Second, tribes lost massive amounts of land under the Dawes act, lands that were opened for white settlement. The Indian Land Tenure Foundation explains:
If the amount of reservation land exceeded the amount needed for allotment, the federal government could negotiate to purchase the land from the tribes and sell it to non-Indian settlers. As a result, 60 million acres were either ceded outright or sold to the government for non-Indian homesteaders and corporations as “surplus lands.”
For comparison, the land loss was larger than the state of Minnesota (which is the 12th largest state in the nation, and has approximately 56 million acres of land and water.) Some estimates of Native land loss are higher. An Indian Country Today 2012 article headlined: The Dawes Act Started the U.S. Land-Grab of Native Territory put the loss at 90 million acres, or two-thirds of all Native-held lands prior to the Dawes Act.
The article said:
The Dawes Act was one of the most effective implementations of the colonial and imperialist strategy against Indigenous Peoples of divide-and-conquer—a strategy that combines political, military and economic tactics to gain power over another power by breaking it up into individual units that are powerless to resist domination. It was also an act of lawfare—a relatively new term for an old phenomenon: warfare by legal means. It makes “what was illegal legal,” according to Philip Giraldi, a writer and former CIA military intelligence officer.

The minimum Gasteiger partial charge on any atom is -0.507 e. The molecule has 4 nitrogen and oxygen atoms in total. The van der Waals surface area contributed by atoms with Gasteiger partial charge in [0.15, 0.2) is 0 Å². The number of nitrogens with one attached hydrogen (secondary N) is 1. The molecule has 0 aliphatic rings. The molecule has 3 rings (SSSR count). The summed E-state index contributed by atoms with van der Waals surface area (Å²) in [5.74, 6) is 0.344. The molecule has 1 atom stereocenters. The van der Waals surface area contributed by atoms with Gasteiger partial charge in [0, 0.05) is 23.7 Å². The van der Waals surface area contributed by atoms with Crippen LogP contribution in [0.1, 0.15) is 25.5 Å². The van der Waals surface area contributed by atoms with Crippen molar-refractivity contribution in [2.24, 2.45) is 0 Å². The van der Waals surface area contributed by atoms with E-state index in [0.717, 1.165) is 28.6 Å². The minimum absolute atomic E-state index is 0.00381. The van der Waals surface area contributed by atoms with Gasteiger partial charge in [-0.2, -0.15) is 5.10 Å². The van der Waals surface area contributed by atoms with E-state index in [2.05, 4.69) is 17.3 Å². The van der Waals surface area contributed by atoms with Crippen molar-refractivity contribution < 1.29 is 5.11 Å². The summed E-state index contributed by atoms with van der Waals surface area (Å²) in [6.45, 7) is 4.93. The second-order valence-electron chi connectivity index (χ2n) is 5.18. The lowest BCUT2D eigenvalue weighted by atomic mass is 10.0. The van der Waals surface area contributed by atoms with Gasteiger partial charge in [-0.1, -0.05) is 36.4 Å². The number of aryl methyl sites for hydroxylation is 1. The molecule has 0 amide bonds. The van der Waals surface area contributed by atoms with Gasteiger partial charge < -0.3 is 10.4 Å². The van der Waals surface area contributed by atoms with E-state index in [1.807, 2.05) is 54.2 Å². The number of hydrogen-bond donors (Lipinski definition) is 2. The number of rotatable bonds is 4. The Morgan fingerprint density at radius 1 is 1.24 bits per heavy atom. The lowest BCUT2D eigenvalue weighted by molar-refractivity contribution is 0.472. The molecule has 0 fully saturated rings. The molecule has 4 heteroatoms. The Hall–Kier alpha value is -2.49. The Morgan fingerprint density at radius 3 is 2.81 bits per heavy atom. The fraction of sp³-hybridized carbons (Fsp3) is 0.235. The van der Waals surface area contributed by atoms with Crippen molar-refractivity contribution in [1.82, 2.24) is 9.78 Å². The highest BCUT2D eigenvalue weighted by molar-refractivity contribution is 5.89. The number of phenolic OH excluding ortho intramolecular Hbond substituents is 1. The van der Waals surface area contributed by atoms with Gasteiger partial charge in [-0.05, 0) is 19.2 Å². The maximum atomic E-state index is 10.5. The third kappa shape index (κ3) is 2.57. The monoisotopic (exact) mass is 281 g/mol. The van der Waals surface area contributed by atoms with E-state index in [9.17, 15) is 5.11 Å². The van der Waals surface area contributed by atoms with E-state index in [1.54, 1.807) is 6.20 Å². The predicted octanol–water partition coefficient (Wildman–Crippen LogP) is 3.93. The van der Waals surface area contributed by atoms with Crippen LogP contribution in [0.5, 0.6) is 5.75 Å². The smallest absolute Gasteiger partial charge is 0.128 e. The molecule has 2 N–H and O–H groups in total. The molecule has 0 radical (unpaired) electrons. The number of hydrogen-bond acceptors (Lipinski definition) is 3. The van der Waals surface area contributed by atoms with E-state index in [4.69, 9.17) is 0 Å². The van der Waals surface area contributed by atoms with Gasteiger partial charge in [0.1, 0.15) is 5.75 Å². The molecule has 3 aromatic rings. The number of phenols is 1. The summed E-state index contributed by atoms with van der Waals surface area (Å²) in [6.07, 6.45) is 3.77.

TPT offered the following nugget about the bill’s author, Congressman Henry Dawes.
[Dawes] once expressed his faith in the civilizing power of private property with the claim that to be civilized was to “wear civilized clothes…cultivate the ground, live in houses, ride in Studebaker wagons, send children to school, drink whiskey [and] own property.”
This Day in History: White Earth Roll Commission
On June 30, 1913, Congress created the White Earth Roll Commission to determine which White Earth Band members were full blood and which were mixed blood. This was part of a larger scheme to cheat Ojibwe people of their valuable timber and farm land.